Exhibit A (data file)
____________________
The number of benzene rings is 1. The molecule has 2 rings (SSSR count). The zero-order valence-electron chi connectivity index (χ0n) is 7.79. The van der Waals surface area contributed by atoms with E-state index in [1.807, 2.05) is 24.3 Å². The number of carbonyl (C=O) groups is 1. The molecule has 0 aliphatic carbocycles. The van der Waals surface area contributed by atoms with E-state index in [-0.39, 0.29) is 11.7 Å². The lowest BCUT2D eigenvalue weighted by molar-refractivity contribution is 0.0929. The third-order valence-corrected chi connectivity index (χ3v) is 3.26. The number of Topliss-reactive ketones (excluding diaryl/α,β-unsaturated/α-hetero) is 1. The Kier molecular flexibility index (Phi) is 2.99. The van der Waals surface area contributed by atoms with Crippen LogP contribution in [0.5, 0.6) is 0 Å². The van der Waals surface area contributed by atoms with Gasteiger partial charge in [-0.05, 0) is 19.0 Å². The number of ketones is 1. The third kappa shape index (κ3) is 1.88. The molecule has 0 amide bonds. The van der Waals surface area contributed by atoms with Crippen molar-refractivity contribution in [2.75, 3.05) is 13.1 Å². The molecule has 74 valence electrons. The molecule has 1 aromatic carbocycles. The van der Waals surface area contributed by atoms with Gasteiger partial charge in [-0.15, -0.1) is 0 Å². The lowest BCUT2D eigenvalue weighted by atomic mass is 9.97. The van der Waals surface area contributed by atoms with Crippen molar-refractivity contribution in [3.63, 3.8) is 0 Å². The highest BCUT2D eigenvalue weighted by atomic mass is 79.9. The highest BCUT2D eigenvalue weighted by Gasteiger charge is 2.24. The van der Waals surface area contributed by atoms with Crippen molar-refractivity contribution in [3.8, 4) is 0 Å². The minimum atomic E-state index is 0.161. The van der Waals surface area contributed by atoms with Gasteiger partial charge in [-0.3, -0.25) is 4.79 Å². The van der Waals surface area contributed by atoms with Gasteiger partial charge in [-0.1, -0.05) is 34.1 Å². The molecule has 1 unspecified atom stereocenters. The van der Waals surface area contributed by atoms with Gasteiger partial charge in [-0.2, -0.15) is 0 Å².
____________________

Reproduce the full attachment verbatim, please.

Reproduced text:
The number of benzene rings is 1. The molecule has 2 rings (SSSR count). The zero-order valence-electron chi connectivity index (χ0n) is 7.79. The van der Waals surface area contributed by atoms with E-state index in [1.807, 2.05) is 24.3 Å². The number of carbonyl (C=O) groups is 1. The molecule has 0 aliphatic carbocycles. The van der Waals surface area contributed by atoms with E-state index in [-0.39, 0.29) is 11.7 Å². The lowest BCUT2D eigenvalue weighted by molar-refractivity contribution is 0.0929. The third-order valence-corrected chi connectivity index (χ3v) is 3.26. The number of Topliss-reactive ketones (excluding diaryl/α,β-unsaturated/α-hetero) is 1. The Kier molecular flexibility index (Phi) is 2.99. The van der Waals surface area contributed by atoms with Crippen LogP contribution in [0.5, 0.6) is 0 Å². The van der Waals surface area contributed by atoms with Gasteiger partial charge in [-0.05, 0) is 19.0 Å². The number of ketones is 1. The third kappa shape index (κ3) is 1.88. The molecule has 0 amide bonds. The van der Waals surface area contributed by atoms with Crippen molar-refractivity contribution in [2.75, 3.05) is 13.1 Å². The molecule has 74 valence electrons. The molecule has 1 aromatic carbocycles. The van der Waals surface area contributed by atoms with Gasteiger partial charge in [-0.15, -0.1) is 0 Å². The lowest BCUT2D eigenvalue weighted by atomic mass is 9.97. The van der Waals surface area contributed by atoms with Crippen molar-refractivity contribution in [3.63, 3.8) is 0 Å². The highest BCUT2D eigenvalue weighted by atomic mass is 79.9. The highest BCUT2D eigenvalue weighted by Gasteiger charge is 2.24. The van der Waals surface area contributed by atoms with Crippen molar-refractivity contribution in [3.8, 4) is 0 Å². The minimum atomic E-state index is 0.161. The van der Waals surface area contributed by atoms with Gasteiger partial charge in [-0.3, -0.25) is 4.79 Å². The van der Waals surface area contributed by atoms with Gasteiger partial charge in [-0.1, -0.05) is 34.1 Å². The molecule has 1 unspecified atom stereocenters. The van der Waals surface area contributed by atoms with Gasteiger partial charge in [-0.2, -0.15) is 0 Å².